A three-judge Bench of the Supreme Court, in a majority opinion of 3:1 on Thursday, declined to refer the question whether a “mosque as a place of prayer is an essential part of Islam” in the Ramjanmabhoomi-Babri Masjid appeals to a seven-judge Bench.
The majority view by Chief Justice of INdia Dipak Misra and Justice Ashok Bhushan ordered that the hearing in the main Ayodhya title suit appeals should resume from October 29.
With Chief Justice Mr. Misra retiring on October 2, a new three-judge Bench would be constituted.
Justice S. Abdul Nazeer, in a stinging dissent, observed that the question of what is essential and what is not in a religion cannot be hastily decided as is being done by the majority on the Bench now.
He held that the question raised on the essentiality of offering prayers in mosques should indeed be first examined by a seven-judge Bench before the Ayodhya suit appeals are gone into.
Justice Mr. Nazeer said the questions raised during the Ayodhya appeals hearing about the comment made by the Supreme Court in the Ismail Faruqui judgment, about the essentiality of offering prayers in a mosque and that Muslims can even pray in the open, need a “comprehensive examination” by a seven-judge Bench.
Justice Mr. Nazeer held that the comment in the Faruqui judgment on the essentiality of offering prayers in a mosque has to be examined by a seven-judge Bench in the background of the fundamental right against discrimination under Article 15 and the protection guaranteed to practice and propagate religion in Articles 25 and 26 under the Constitution.
The bone of contention
The bone of contention here is an observation made in a 1994 judgment of the Supreme Court in the Ismail Faruqui case that “a mosque is not an essential part of the practice of the religion of Islam and namaz (prayer) by Muslims can be offered anywhere, even in open”.
As the hearings progressed in the appeals, the Muslim appellants pressed that the place of a mosque in Islam and the importance of the practice of offering prayers inside a mosque should be first decided by a five-judge Bench. They said this question should be answered before the court goes into the main title dispute.
Speaking for himself and the Chief Justice, Justice Mr. Bhushan said references cannot be made to a larger Bench because of such “questionable observations” in an earlier judgment. Such observations cannot be treated as “governing factors” for a reference to a seven-judge Bench.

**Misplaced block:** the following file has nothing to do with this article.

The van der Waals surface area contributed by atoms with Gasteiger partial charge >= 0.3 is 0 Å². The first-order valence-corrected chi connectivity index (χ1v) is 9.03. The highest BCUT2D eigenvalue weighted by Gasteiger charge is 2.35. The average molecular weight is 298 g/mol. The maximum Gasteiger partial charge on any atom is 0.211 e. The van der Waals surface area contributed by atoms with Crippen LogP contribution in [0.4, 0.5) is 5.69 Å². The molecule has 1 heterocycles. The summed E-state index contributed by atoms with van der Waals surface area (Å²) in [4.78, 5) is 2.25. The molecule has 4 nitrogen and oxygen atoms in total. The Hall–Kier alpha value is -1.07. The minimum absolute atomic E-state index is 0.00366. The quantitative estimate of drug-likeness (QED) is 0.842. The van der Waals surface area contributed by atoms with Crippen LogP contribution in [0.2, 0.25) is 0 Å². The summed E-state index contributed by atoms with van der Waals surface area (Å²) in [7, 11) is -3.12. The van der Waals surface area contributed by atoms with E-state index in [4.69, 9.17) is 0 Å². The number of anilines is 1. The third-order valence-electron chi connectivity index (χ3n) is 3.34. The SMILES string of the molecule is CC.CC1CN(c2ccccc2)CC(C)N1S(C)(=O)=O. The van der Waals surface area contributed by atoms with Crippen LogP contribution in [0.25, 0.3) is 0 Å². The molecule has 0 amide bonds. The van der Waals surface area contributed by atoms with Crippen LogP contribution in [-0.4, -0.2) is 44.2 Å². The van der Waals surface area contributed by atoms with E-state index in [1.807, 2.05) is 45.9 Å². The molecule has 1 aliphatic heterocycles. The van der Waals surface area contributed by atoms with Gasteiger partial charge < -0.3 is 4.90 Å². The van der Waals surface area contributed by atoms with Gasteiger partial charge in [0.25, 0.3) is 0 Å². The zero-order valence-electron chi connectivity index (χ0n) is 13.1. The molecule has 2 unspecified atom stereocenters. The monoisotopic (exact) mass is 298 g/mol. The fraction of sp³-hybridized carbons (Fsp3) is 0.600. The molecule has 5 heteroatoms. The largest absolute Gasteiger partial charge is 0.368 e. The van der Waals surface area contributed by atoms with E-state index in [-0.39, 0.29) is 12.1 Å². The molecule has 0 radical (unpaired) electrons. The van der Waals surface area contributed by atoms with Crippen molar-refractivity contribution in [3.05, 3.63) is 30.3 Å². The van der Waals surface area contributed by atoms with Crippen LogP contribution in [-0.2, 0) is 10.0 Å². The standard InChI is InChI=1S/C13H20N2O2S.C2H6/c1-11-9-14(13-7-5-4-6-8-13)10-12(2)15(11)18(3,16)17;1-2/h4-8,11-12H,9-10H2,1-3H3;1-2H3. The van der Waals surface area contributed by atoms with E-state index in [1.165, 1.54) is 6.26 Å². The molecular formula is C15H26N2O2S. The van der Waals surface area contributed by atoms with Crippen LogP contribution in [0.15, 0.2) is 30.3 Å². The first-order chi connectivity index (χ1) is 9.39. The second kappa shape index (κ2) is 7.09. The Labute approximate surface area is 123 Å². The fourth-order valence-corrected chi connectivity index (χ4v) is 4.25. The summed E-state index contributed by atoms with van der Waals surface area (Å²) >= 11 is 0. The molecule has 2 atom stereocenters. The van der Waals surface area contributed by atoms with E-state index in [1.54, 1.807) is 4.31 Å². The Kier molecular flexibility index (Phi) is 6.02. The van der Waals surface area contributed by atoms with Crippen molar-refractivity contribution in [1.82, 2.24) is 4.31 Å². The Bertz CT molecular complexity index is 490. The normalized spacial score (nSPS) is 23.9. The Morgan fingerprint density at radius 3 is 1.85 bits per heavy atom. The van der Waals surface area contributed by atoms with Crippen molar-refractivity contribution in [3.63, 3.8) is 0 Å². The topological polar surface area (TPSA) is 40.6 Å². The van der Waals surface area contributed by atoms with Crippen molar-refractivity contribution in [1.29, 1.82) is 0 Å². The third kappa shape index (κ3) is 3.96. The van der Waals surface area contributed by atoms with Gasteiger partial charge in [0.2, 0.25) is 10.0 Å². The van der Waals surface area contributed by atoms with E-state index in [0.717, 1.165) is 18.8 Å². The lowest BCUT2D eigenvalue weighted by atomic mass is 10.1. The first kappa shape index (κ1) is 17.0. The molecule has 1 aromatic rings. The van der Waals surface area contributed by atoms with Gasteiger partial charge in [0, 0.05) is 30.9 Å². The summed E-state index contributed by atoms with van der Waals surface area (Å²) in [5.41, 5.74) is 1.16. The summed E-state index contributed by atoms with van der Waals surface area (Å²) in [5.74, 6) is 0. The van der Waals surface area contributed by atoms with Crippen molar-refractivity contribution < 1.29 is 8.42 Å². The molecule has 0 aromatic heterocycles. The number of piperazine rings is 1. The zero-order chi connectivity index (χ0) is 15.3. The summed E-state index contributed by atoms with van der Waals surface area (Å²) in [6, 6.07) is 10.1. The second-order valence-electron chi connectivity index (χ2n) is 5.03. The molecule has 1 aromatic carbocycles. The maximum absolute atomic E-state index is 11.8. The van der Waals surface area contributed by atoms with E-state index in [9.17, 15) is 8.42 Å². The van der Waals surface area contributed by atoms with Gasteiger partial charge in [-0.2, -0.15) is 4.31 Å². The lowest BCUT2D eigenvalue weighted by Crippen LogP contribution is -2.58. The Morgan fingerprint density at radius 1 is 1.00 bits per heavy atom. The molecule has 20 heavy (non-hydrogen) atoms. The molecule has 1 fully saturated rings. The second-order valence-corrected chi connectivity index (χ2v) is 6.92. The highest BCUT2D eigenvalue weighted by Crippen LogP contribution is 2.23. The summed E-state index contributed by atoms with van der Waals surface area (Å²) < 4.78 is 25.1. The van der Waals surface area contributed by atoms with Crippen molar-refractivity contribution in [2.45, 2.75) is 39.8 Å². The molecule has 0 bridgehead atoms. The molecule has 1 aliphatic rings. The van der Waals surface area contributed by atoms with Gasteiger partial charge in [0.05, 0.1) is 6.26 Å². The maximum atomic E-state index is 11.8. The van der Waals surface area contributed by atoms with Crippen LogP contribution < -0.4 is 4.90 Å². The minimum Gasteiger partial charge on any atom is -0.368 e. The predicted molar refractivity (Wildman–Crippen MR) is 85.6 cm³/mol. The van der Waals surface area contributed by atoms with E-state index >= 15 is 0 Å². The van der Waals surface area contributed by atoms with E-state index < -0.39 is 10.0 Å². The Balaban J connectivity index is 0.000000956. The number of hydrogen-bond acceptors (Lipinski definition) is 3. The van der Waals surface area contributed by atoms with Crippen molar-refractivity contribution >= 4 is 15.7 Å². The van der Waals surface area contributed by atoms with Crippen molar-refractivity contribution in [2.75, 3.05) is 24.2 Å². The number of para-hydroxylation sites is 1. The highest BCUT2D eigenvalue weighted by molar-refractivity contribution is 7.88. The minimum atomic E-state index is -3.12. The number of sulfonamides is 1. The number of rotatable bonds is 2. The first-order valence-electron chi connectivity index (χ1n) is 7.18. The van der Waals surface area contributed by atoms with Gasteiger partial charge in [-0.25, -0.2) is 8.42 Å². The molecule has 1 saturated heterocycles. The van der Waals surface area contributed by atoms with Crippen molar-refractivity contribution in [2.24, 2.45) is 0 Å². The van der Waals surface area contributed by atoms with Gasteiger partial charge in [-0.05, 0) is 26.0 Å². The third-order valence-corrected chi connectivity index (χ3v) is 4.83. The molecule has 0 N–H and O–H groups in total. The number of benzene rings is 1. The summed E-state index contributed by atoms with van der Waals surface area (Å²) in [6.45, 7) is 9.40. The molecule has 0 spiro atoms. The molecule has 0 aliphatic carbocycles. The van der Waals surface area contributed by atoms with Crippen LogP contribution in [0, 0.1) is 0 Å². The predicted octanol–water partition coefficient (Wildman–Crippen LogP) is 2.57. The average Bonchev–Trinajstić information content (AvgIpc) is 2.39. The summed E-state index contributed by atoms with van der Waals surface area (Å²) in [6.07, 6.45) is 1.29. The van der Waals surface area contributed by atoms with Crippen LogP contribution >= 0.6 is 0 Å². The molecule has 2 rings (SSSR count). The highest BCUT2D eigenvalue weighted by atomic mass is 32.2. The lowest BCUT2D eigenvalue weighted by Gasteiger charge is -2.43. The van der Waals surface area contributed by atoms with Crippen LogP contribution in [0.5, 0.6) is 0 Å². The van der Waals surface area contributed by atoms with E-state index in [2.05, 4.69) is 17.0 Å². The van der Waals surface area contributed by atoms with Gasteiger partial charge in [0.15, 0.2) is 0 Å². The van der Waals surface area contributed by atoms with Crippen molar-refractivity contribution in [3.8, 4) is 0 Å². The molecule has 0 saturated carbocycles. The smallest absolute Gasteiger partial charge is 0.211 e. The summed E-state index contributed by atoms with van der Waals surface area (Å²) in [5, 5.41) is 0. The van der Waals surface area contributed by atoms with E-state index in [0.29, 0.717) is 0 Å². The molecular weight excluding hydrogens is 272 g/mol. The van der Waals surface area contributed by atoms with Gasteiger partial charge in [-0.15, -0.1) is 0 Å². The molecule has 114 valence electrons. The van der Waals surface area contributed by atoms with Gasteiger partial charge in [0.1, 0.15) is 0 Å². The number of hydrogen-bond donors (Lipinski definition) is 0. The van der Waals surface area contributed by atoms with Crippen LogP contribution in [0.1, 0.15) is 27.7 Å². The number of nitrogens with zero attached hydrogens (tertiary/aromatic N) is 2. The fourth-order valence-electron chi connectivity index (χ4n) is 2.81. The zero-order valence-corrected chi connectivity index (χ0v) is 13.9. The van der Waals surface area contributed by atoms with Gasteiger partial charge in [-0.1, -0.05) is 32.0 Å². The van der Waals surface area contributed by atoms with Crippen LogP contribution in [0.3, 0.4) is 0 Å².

Context of the comment
Justice Mr. Bhushan said the comment was made in the context of government acquisition of places of worship. The observation came in the context of the court saying that no place of worship, whether temple, church or mosque, can be immune from acquisition. It merely wanted to convey that mosques had “no special immunity from acquisition”. The context had nothing to do with the essentiality of the practice of offering prayers or namaz in a mosque.
Acquisition, Justice Mr. Bhushan observed, is a sovereign power. Places of worship of all religions are liable to be acquired under the government’s power of Eminent Domain.
Senior advocate Rajeev Dhavan, for the Muslims appellants, had argued that the observation in the Ismail Farooqui judgment has affected the status of mosques in Islam.
“If congregation part of Islam is taken away, a large part of Islam goes worthless. Mosques are meant for congregation and prayer,” Mr. Dhavan had argued on why mosques are “essential”.
Senior advocate C.S. Vaidyanathan, for one of the contesting Hindu bodies, had countered that the observation in the 1994 judgment, read in its entirety, only points to the fact that all places of worship are equally susceptible for government acquisition.
In fact, the particular paragraph in the judgment reads that “a mosque is not an essential part of the practice of the religion of Islam and namaz (prayer) by Muslims can be offered anywhere, even in open. Accordingly, its acquisition is not prohibited by the provisions in the Constitution of India. Irrespective of the status of a mosque in an Islamic country for the purpose of immunity from acquisition by the State in exercise of the sovereign power, its status and immunity from acquisition in the secular ethos of India under the Constitution is the same and equal to that of the places of worship of the other religions, namely, church, temple etc. It is neither more nor less than that of the places of worship of the other religions”.